The Death of a Monarch and a Flashback to the Regency: On Queen Elizabeth II and King George III

The Death of a Monarch and a Flashback to the Regency: On Queen Elizabeth II and King George III

Today in Edinburgh I shall pay my respects to Queen Elizabeth II before her casket continues her journey down to London, where her funeral is due to take place next Monday. It’s a sobering time here in the United Kingdom: the Queen was such a stable presence in our lives that many forgot she was also an elderly lady that couldn’t live forever. 

A Momentous Occasion

Kings and queens, especially those blessed with long reigns, become quietly reliable presences for their subjects. Stamps, postboxes, police badges, bills and coins bear their effigy. No wonder, then, that their passing is considered a historical event.

Jane Austen didn’t live to see the accession or death of a monarch, but some of what is happening today in the UK has echoes of what she experienced in her lifetime, when George III was King of Great Britain and Ireland. Here are some parallels that come to mind. 

Two Beloved Monarchs

Queen Elizabeth was undeniably popular. There has been an outpouring of grief at her death in the last few days, with many admiring her sense of duty and steadfast dedication to serving her country. Even resolute republicans have declared their affection for a woman who was also an icon. 

In Jane Austen’s time, George III’s reputation in the colonies was (understandably) dreadful, but back in England, his people also had a deep affection for him. He was seen as a pious and frugal family man, faithful to his wife and devoted to his children.“Farmer George”, as he was called, shared with Queen Elizabeth a predilection for unfussy simplicity that proved very popular with his subjects. 

Two Exceptionally Long Reigns

Queen Elizabeth II reigned for over 70 years and is the longest-serving monarch of the United Kingdom, followed by Queen Victoria (63 years on the throne). The third place on the list goes to George III, who reigned for 59 years.

His was a long but bittersweet reign during a time of intense change and transformation, but many only remember him as the mad king who lost America. George III’s ailing health meant that the then Prince of Wales (and future George IV) had to act as Regent during much of his father’s reign. Thankfully, this wasn’t necessary during Queen Elizabeth II’s reign. Her physical health had been faltering of late, but she remained sharp as a tack until the very end.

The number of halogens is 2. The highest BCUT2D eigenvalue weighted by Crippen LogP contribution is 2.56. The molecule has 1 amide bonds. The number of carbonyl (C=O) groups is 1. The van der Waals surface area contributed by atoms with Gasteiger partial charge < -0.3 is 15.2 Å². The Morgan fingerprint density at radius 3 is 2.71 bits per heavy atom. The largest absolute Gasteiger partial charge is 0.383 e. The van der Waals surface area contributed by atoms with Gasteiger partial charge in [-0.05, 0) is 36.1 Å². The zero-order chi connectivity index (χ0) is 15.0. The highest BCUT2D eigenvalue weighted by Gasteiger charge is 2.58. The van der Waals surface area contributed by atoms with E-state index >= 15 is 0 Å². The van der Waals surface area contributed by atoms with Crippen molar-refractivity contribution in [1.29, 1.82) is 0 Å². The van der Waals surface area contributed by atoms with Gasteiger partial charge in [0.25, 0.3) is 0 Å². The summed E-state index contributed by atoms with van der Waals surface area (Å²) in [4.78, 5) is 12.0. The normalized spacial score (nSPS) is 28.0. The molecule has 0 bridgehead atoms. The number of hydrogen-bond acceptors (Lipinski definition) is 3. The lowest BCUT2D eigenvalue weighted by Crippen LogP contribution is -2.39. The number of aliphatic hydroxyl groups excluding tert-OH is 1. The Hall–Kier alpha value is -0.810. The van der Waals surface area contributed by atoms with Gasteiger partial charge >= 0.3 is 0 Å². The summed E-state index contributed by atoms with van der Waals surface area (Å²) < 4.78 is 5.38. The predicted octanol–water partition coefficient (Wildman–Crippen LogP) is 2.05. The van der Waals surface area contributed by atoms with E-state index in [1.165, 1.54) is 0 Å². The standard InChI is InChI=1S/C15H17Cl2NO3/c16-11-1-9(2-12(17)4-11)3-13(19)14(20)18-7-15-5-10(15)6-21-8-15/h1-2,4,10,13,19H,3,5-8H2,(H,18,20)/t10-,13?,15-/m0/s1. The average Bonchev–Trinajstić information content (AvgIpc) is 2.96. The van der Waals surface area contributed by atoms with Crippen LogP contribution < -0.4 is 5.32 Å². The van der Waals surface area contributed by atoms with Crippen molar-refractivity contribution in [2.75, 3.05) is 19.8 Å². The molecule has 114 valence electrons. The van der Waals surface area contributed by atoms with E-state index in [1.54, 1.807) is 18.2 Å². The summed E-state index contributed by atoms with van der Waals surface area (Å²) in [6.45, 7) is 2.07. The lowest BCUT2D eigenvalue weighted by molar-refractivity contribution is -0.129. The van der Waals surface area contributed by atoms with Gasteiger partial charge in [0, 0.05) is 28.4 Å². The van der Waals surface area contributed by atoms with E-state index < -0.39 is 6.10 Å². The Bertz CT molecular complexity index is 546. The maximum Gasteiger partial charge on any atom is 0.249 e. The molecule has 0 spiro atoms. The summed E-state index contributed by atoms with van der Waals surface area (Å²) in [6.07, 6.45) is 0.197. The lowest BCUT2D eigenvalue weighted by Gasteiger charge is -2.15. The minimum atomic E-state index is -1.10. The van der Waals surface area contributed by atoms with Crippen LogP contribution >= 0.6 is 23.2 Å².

Two Controversial Families

Both Queen Elizabeth and King George had a large family for the standards of the day. Queen Elizabeth, a mother of four, had a discreet and “boring” private life. In contrast, her descendants have often been in the news, and not always for pleasant reasons. Her children and grandchildren have provided plenty of material to the tabloid press, and the scandals are too numerous to mention. 

Likewise, many of King George III’s 13 children led shocking lives and were a source of disappointment to her their father. Their extravagant lifestyles, lavish spending, mounting gambling debts, secret marriages and unsuitable liaisons appalled the general population. Worst of all for the descendants of a monarch, they very nearly failed to provide legitimate heirs to the Hanoverian line

Two Ageing Heirs

Queen Elizabeth’s son and the former Prince of Wales, now King Charles III, assumes the throne at a mature 73 years of age. In another striking parallel, George III’s son was 48 when he became Regent, and 57 when he finally succeeded to the throne as Georges IV.

 Considering that the life expectancy in 1820 was around 40, George IV was well beyond middle-age when he finally became king – just like Charles III, who has become the oldest person to be crowned in Britain.

One Royal Admirer

We don’t know what Elizabeth II thought of Jane Austen. However, there is ample evidence indicating that the Prince Regent and future George IV was a fan of Austen’s. The royal admiration was such that Austen was effectively forced into dedicating Emma to him despite the disdain she felt for the man.

Interestingly, George III is barely mentioned in her novels and correspondence. To me, it says that she generally approved of the monarch. Jane Austen’s juvenilia also makes it clear that she despised Queen Elizabeth I, but I like to think she would have liked the eficient, unfussy and dutiful approach of Queen Elizabeth II.